Managing your Career: Lessons learned by the recently unemployed
June 12, 2013
Recently, a client shared these canny observations about what he wished he’d learned before he found himself on the job market. This job seeker hasHere’s identified a short list of “best practices” of career maintenance that, in my experience, are applicable to everyone who want to manage their career wisely.I had a recent conversation with a client who is newly unemployed and has taken time to reflect. We can all learn from the observations of this person.
I wish I’d kept a copy of my performance reviews.
Lesson:Keep your own file of reviews and accolades. They are helpful to prompt written accomplishment statements, review for interview examples and to remind yourself of achievements when doubts creep in.
I wish I had continued to network and spent time developingdevelop outside contacts.
Lesson: Don’t wait until you are unemployed to start networking. Stay in touch with colleagues, classmates, ex- bosses, other parents, fellow volunteers, and so on.
I wish I had joined LinkedIn earlier on.
Lesson: Proactively keep your LinkedIn profile vital. It’s a tool for being found by recruiters, connected, a source of articles and information for professional development, and more. Spend an hour a week updating your profile, reconnecting, joining interest groups, and staying abreast of your profession.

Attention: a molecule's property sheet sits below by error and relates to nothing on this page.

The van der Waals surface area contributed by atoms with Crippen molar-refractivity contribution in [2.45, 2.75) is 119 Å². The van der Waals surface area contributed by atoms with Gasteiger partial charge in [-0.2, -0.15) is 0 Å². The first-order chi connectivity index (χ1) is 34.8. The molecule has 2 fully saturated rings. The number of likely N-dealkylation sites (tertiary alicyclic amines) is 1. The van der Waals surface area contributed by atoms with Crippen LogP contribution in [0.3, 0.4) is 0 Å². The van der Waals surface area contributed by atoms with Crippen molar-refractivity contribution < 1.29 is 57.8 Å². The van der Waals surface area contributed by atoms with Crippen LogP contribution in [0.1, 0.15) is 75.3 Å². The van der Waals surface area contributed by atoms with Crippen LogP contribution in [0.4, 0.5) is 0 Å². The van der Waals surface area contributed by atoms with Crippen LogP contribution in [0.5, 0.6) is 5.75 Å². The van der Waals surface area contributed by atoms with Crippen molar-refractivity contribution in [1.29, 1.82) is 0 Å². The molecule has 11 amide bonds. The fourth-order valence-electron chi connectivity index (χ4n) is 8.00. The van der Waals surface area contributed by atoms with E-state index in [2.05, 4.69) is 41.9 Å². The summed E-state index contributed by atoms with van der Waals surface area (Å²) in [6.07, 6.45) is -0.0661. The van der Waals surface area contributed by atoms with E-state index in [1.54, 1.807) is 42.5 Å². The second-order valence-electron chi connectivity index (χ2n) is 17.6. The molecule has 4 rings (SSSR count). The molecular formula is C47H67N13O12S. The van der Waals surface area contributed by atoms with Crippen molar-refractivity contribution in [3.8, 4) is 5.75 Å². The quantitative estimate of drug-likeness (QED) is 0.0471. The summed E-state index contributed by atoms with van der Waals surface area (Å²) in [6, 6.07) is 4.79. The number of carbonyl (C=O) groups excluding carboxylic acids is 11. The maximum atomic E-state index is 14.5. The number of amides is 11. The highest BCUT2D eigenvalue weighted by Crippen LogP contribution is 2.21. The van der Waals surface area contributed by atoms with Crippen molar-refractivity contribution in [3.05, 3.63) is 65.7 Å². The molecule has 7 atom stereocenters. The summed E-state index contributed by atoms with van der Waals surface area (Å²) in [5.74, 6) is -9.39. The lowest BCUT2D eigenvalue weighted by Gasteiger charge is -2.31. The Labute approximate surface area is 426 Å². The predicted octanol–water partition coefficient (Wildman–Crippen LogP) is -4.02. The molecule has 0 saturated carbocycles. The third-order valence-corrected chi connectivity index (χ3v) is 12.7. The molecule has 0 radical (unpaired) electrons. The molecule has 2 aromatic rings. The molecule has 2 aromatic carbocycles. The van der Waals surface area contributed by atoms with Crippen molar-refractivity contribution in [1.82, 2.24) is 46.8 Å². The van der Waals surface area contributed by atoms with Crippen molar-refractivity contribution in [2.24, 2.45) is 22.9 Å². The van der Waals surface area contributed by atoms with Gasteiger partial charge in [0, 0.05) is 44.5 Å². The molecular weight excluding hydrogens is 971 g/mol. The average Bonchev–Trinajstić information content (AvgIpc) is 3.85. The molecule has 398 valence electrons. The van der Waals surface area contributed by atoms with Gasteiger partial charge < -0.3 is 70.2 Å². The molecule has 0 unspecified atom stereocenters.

I wish I had not taken it so personally; I let this lay-off really get to me.
Lesson: When your job ends, take time to mourn the loss and acknowledge the emotional reaction; then let it go. Evaluate the job market, then take up your career tool box and forth. Know that when you are part of a reduction in force, it’s a business decision not a personal one. Proactively take charge of your career with a personal marketing plan; this will help you manage what you can control and let go of what you cannot.
I wish I had taken it upon myself to reach out and pass along my professional knowledge to younger colleagues before I left.
Lesson: A great source of career satisfaction is found in teaching. Some companies have formal programs for knowledge transfer. This may take initiative on your part but the reward you’ll feel in passing on your knowledge to others
I wish I had paid more attention to my own development- and taken advantage of challenges that would give me more exposure.
I wish I had been more comfortable with asking for help early on in my job search. Things have changed so much; I feel a bit lost.
Lesson: common.For help, retain a career coach who will offer expert information and advice about the job market and how to put your best foot forward in your search.Portland is blessed to have many great career resources, including local colleges, private coaches, and job search support groups. A guide to Portland counselors can be found at: Career Counseling Help is available. Be wise and ask for it.
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